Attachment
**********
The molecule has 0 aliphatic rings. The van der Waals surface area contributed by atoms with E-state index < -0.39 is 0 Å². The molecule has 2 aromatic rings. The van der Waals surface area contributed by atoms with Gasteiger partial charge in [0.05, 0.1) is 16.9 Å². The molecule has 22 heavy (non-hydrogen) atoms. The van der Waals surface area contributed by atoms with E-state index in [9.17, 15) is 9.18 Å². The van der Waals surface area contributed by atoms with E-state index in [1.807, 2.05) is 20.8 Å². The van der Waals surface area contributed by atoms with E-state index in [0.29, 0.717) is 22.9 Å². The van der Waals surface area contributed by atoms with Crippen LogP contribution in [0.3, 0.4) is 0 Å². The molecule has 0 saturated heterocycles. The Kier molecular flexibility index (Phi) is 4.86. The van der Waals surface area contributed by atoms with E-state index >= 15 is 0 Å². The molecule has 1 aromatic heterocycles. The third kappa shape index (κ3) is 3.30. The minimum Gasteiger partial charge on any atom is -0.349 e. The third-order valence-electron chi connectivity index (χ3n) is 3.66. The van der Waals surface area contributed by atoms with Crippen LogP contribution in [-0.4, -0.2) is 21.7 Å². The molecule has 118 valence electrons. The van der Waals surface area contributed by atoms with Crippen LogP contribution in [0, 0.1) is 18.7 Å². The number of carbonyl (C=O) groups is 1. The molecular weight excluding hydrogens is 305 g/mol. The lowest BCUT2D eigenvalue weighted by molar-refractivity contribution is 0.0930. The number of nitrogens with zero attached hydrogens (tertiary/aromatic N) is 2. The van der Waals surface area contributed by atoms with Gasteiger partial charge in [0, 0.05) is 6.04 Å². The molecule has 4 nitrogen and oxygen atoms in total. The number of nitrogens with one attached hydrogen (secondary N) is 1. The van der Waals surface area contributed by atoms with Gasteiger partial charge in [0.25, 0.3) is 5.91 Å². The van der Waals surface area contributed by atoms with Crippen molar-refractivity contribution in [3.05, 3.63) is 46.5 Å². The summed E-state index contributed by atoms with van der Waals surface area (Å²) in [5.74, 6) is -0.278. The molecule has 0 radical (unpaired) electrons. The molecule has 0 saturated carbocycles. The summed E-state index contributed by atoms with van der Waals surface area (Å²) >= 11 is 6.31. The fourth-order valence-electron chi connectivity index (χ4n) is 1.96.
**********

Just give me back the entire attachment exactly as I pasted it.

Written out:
The molecule has 0 aliphatic rings. The van der Waals surface area contributed by atoms with E-state index < -0.39 is 0 Å². The molecule has 2 aromatic rings. The van der Waals surface area contributed by atoms with Gasteiger partial charge in [0.05, 0.1) is 16.9 Å². The molecule has 22 heavy (non-hydrogen) atoms. The van der Waals surface area contributed by atoms with E-state index in [9.17, 15) is 9.18 Å². The van der Waals surface area contributed by atoms with E-state index in [1.807, 2.05) is 20.8 Å². The van der Waals surface area contributed by atoms with E-state index in [0.29, 0.717) is 22.9 Å². The van der Waals surface area contributed by atoms with Crippen LogP contribution in [0.3, 0.4) is 0 Å². The molecule has 0 saturated heterocycles. The Kier molecular flexibility index (Phi) is 4.86. The van der Waals surface area contributed by atoms with E-state index >= 15 is 0 Å². The molecule has 1 aromatic heterocycles. The third kappa shape index (κ3) is 3.30. The minimum Gasteiger partial charge on any atom is -0.349 e. The third-order valence-electron chi connectivity index (χ3n) is 3.66. The van der Waals surface area contributed by atoms with Crippen LogP contribution in [-0.4, -0.2) is 21.7 Å². The molecule has 118 valence electrons. The van der Waals surface area contributed by atoms with Crippen LogP contribution in [0, 0.1) is 18.7 Å². The number of carbonyl (C=O) groups is 1. The molecular weight excluding hydrogens is 305 g/mol. The lowest BCUT2D eigenvalue weighted by molar-refractivity contribution is 0.0930. The number of nitrogens with zero attached hydrogens (tertiary/aromatic N) is 2. The van der Waals surface area contributed by atoms with Gasteiger partial charge in [0, 0.05) is 6.04 Å². The molecule has 4 nitrogen and oxygen atoms in total. The number of nitrogens with one attached hydrogen (secondary N) is 1. The van der Waals surface area contributed by atoms with Gasteiger partial charge in [0.25, 0.3) is 5.91 Å². The van der Waals surface area contributed by atoms with Crippen molar-refractivity contribution in [3.05, 3.63) is 46.5 Å². The summed E-state index contributed by atoms with van der Waals surface area (Å²) in [5.74, 6) is -0.278. The molecule has 0 radical (unpaired) electrons. The molecule has 0 saturated carbocycles. The summed E-state index contributed by atoms with van der Waals surface area (Å²) >= 11 is 6.31. The fourth-order valence-electron chi connectivity index (χ4n) is 1.96.